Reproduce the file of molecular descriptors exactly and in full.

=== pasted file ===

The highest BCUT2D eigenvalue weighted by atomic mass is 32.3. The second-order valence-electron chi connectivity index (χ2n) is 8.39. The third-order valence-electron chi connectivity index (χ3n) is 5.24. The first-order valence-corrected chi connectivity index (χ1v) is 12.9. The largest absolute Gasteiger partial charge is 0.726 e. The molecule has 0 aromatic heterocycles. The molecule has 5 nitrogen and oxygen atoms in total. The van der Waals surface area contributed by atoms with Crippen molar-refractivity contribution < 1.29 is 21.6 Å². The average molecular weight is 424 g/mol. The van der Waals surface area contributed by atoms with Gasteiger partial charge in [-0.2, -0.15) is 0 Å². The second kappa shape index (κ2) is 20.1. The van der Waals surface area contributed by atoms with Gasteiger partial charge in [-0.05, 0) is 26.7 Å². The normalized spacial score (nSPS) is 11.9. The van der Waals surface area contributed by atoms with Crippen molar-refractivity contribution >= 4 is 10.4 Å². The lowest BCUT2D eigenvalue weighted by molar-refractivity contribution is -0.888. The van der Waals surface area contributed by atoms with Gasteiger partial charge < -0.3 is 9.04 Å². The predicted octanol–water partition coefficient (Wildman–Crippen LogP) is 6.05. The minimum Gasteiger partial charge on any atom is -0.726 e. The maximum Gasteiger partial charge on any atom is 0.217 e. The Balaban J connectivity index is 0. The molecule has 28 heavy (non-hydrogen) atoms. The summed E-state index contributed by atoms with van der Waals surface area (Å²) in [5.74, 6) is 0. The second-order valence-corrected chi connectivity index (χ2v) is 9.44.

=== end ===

The highest BCUT2D eigenvalue weighted by atomic mass is 32.3. The second-order valence-electron chi connectivity index (χ2n) is 8.39. The third-order valence-electron chi connectivity index (χ3n) is 5.24. The first-order valence-corrected chi connectivity index (χ1v) is 12.9. The largest absolute Gasteiger partial charge is 0.726 e. The molecule has 0 aromatic heterocycles. The molecule has 5 nitrogen and oxygen atoms in total. The van der Waals surface area contributed by atoms with Crippen molar-refractivity contribution < 1.29 is 21.6 Å². The average molecular weight is 424 g/mol. The van der Waals surface area contributed by atoms with Gasteiger partial charge in [-0.2, -0.15) is 0 Å². The second kappa shape index (κ2) is 20.1. The van der Waals surface area contributed by atoms with Gasteiger partial charge in [-0.05, 0) is 26.7 Å². The normalized spacial score (nSPS) is 11.9. The van der Waals surface area contributed by atoms with Crippen molar-refractivity contribution >= 4 is 10.4 Å². The lowest BCUT2D eigenvalue weighted by molar-refractivity contribution is -0.888. The van der Waals surface area contributed by atoms with Gasteiger partial charge < -0.3 is 9.04 Å². The predicted octanol–water partition coefficient (Wildman–Crippen LogP) is 6.05. The minimum Gasteiger partial charge on any atom is -0.726 e. The maximum Gasteiger partial charge on any atom is 0.217 e. The Balaban J connectivity index is 0. The molecule has 28 heavy (non-hydrogen) atoms. The summed E-state index contributed by atoms with van der Waals surface area (Å²) in [5.74, 6) is 0. The second-order valence-corrected chi connectivity index (χ2v) is 9.44.